Monday, January 1, 2018

Five Massachusetts education hopes for 2018

I tweeted this out this morning, but I believe the thread is broken a few places, so...
  1. I hope we don't get a terrible Commissioner. I haven't seen nearly as much attention paid to this as one would hope; it's a powerful position that could screw up a whole lot. I'm not sure that the political side (particularly the Legislature) appreciates just how much power the Commissioner has, especially stemming from the 2011 Act Relative to the Achievement Gap. Maybe, at the time, the thought was that they were just giving that power to Mitchell Chester; Commissioner Chester is gone, but the power remains. Most notably, this, of course, is state receivership, on a Board vote but on the Commissioner's recommendation. The general direction of the Department, though, stems from the Commissioner (I know I'm not alone in seeing and feeling a difference in the past six months). Where things are going well, I don't want to see them go badly; where things are improving, I want to see them continue to do so. Where the Department lately has conceded that maybe they don't know the answer, I want to hang onto figuring things out. The new Commissioner has the authority to send this all in a very different direction. 

  2. Let's get S. 223 out of the Joint Committee on Education and passed. Let's pass an FY19 budget that changes the foundation budget. I can't say it better than Horace Mann: 
  3. If [Massachusetts] would continue to mount higher and higher towards the summit of prosperity, she must continue the means by which her present elevation has been gained.
    (Report to the Board of Education, 1849)
    We didn't do that by wooing Amazon, or by giving tax breaks to GE, or any of the other wild goose chases we've seen the political leadership indulging in lately: we invested in education for everybody. We did it early--remember, we passed the taxation of "visible estate" in 1646 and then required public schools the following year--and we expanded what it means often, usually ahead of the rest of the country. We have to recognize something more like actual costs. We're billions off, and that hurts kids more than anyone.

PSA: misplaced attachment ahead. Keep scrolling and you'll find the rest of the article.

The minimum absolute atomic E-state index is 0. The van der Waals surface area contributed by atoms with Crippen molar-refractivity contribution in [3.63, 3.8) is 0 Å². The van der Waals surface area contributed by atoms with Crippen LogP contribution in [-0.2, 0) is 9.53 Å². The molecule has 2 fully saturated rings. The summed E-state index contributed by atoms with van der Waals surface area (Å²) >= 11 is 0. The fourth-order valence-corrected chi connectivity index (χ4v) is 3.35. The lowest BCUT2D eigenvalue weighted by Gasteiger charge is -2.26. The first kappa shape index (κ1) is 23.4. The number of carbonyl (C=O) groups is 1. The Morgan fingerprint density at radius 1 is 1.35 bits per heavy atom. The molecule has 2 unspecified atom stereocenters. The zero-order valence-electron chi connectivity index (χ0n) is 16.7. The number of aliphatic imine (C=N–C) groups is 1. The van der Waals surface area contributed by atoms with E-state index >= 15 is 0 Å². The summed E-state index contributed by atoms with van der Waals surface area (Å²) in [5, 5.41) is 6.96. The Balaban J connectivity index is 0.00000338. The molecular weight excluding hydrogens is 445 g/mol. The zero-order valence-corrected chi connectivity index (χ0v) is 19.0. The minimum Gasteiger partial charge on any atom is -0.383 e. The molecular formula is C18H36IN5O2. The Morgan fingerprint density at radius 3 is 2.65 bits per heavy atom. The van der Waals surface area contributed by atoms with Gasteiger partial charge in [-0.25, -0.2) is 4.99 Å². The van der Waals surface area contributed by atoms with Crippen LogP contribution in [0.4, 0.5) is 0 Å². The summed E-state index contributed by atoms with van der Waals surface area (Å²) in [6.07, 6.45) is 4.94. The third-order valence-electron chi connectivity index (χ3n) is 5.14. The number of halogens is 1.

4. We need to start paying more attention to western and north central Massachusetts. The Berkshires have wrangled a report, and Superintendent Thomas and others in north central are talking about merged services. We have fewer and fewer kids spread out over a lot of space. And those towns have just as much as a sense of self and of place as anywhere east of 495. I don't have an answer, but we need more than The Berkshire Eagle and the western legislative delegation paying attention.

  5. Dare I mention the state accountability system? I'm honestly a little reluctant to say it too loudly, lest we scare it off. I hope the Board doesn't mess up changes to the worse; I hope the new Commissioner doesn't trample over what progress has been made. My other hope (and plea) is to the field: stop trying to recreate rankings! I know we can't (no matter how much we yell!) get the Globe to knock it off (and see my liveblog from the last meeting for Acting Commissioner Wulfson's ruefulness on that account), but let's stop recreating the trap ourselves. I can't count the number of articles I read from this spring in which superintendents, principals, school committee members, parents, and others essentially said, "yes, we know there are no levels for elementary schools, but how did we do compared to the guys next door?" This round isn't on DESE: Knock it off. If we're going to say that the level system hurts us, that we need support rather than judgment, that we're more than test scores, then we have to follow through when it is left to us on the ground. My bet is we get another "no new levels" on the high schools this spring (that's a guess): don't do this again. And while we're talking about "more than scores," go tell DESE about what you want in a school and district report card.
  6. Less sniping, more actual thoughtful discussions. School committees have taught me that there is a very broad array of people involved in education in Massachusetts; the usual assumptions about Massachusetts being a blue state don't always bear out. Very few people involved in  Massachusetts education actively want things to be worse for kids (there are policy makers who don't, in my view, care). When we resort to our trenches, flinging accusations of who never listens, or who just wants to blow up the system, or who is just a shill, we don't get anywhere. And I see a lot of that. And it's exhausting. I hope to see less next year. 

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